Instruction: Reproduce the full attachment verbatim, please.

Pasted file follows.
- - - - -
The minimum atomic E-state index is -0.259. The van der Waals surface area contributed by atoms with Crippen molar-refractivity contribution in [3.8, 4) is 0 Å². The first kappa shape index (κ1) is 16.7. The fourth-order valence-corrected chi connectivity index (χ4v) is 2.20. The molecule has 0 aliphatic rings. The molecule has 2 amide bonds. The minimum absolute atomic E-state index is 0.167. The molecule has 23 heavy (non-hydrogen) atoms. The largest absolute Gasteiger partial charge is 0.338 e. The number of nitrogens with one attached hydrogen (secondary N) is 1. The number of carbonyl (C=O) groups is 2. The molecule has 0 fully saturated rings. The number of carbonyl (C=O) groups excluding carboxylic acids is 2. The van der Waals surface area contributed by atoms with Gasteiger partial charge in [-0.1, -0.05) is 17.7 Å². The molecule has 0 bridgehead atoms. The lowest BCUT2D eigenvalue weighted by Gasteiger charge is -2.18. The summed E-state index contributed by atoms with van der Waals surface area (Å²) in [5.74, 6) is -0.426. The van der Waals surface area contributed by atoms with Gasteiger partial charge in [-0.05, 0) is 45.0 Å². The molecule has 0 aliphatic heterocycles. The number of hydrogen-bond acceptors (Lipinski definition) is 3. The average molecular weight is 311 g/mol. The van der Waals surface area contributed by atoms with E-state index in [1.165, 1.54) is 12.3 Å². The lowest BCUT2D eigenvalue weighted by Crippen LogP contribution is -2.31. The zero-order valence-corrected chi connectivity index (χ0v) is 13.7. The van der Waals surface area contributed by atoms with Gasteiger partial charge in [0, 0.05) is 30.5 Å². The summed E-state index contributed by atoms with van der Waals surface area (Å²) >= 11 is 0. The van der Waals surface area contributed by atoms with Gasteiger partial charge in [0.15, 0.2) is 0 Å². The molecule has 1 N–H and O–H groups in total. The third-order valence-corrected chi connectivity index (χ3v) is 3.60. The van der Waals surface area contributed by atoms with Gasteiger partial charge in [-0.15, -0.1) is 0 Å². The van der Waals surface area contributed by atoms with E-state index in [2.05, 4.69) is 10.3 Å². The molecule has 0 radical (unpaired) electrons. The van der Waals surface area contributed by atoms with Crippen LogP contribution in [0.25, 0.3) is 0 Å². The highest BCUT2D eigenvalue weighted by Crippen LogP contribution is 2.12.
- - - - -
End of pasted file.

The minimum atomic E-state index is -0.259. The van der Waals surface area contributed by atoms with Crippen molar-refractivity contribution in [3.8, 4) is 0 Å². The first kappa shape index (κ1) is 16.7. The fourth-order valence-corrected chi connectivity index (χ4v) is 2.20. The molecule has 0 aliphatic rings. The molecule has 2 amide bonds. The minimum absolute atomic E-state index is 0.167. The molecule has 23 heavy (non-hydrogen) atoms. The largest absolute Gasteiger partial charge is 0.338 e. The number of nitrogens with one attached hydrogen (secondary N) is 1. The number of carbonyl (C=O) groups is 2. The molecule has 0 fully saturated rings. The number of carbonyl (C=O) groups excluding carboxylic acids is 2. The van der Waals surface area contributed by atoms with Gasteiger partial charge in [-0.1, -0.05) is 17.7 Å². The molecule has 0 bridgehead atoms. The lowest BCUT2D eigenvalue weighted by Gasteiger charge is -2.18. The summed E-state index contributed by atoms with van der Waals surface area (Å²) in [5.74, 6) is -0.426. The van der Waals surface area contributed by atoms with Gasteiger partial charge in [-0.05, 0) is 45.0 Å². The molecule has 0 aliphatic heterocycles. The number of hydrogen-bond acceptors (Lipinski definition) is 3. The average molecular weight is 311 g/mol. The van der Waals surface area contributed by atoms with E-state index in [1.165, 1.54) is 12.3 Å². The lowest BCUT2D eigenvalue weighted by Crippen LogP contribution is -2.31. The zero-order valence-corrected chi connectivity index (χ0v) is 13.7. The van der Waals surface area contributed by atoms with Gasteiger partial charge in [0, 0.05) is 30.5 Å². The summed E-state index contributed by atoms with van der Waals surface area (Å²) >= 11 is 0. The van der Waals surface area contributed by atoms with Gasteiger partial charge in [0.15, 0.2) is 0 Å². The molecule has 1 N–H and O–H groups in total. The third-order valence-corrected chi connectivity index (χ3v) is 3.60. The van der Waals surface area contributed by atoms with Gasteiger partial charge in [-0.15, -0.1) is 0 Å². The van der Waals surface area contributed by atoms with E-state index in [2.05, 4.69) is 10.3 Å². The molecule has 0 radical (unpaired) electrons. The van der Waals surface area contributed by atoms with Crippen LogP contribution in [0.25, 0.3) is 0 Å². The highest BCUT2D eigenvalue weighted by Crippen LogP contribution is 2.12.